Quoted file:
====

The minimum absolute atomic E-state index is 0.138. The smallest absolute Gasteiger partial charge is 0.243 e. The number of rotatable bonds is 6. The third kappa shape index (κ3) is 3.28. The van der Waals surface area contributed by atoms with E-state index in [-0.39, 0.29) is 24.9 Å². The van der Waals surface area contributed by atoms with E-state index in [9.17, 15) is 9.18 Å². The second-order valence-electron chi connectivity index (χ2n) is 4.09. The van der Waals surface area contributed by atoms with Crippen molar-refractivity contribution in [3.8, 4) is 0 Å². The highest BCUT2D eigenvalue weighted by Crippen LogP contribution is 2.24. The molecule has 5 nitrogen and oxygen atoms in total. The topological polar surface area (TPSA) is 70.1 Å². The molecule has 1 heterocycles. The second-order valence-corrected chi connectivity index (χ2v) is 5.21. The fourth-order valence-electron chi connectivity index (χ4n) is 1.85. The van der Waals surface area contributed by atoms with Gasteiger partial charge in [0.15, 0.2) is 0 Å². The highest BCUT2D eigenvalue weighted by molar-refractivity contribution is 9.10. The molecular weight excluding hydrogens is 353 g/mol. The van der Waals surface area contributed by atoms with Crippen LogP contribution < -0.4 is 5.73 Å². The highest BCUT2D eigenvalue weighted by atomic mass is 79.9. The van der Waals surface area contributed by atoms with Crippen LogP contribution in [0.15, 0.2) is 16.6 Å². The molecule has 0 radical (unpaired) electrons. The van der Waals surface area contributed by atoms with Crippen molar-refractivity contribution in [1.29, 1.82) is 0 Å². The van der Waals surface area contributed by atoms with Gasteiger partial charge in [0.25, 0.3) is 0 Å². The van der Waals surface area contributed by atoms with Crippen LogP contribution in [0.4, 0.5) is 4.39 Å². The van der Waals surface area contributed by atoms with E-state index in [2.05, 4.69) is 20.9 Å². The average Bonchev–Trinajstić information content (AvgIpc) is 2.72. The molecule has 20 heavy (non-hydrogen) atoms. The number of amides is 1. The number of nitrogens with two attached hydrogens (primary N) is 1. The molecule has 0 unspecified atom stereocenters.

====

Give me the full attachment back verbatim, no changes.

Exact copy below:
The minimum absolute atomic E-state index is 0.138. The smallest absolute Gasteiger partial charge is 0.243 e. The number of rotatable bonds is 6. The third kappa shape index (κ3) is 3.28. The van der Waals surface area contributed by atoms with E-state index in [-0.39, 0.29) is 24.9 Å². The van der Waals surface area contributed by atoms with E-state index in [9.17, 15) is 9.18 Å². The second-order valence-electron chi connectivity index (χ2n) is 4.09. The van der Waals surface area contributed by atoms with Crippen molar-refractivity contribution in [3.8, 4) is 0 Å². The highest BCUT2D eigenvalue weighted by Crippen LogP contribution is 2.24. The molecule has 5 nitrogen and oxygen atoms in total. The topological polar surface area (TPSA) is 70.1 Å². The molecule has 1 heterocycles. The second-order valence-corrected chi connectivity index (χ2v) is 5.21. The fourth-order valence-electron chi connectivity index (χ4n) is 1.85. The van der Waals surface area contributed by atoms with Gasteiger partial charge in [0.15, 0.2) is 0 Å². The highest BCUT2D eigenvalue weighted by molar-refractivity contribution is 9.10. The molecular weight excluding hydrogens is 353 g/mol. The van der Waals surface area contributed by atoms with Crippen LogP contribution < -0.4 is 5.73 Å². The highest BCUT2D eigenvalue weighted by atomic mass is 79.9. The van der Waals surface area contributed by atoms with Crippen LogP contribution in [0.15, 0.2) is 16.6 Å². The molecule has 0 radical (unpaired) electrons. The van der Waals surface area contributed by atoms with Crippen molar-refractivity contribution in [1.29, 1.82) is 0 Å². The van der Waals surface area contributed by atoms with Gasteiger partial charge in [0.25, 0.3) is 0 Å². The van der Waals surface area contributed by atoms with Crippen LogP contribution in [0.4, 0.5) is 4.39 Å². The van der Waals surface area contributed by atoms with E-state index in [2.05, 4.69) is 20.9 Å². The average Bonchev–Trinajstić information content (AvgIpc) is 2.72. The molecule has 20 heavy (non-hydrogen) atoms. The number of amides is 1. The number of nitrogens with two attached hydrogens (primary N) is 1. The molecule has 0 unspecified atom stereocenters.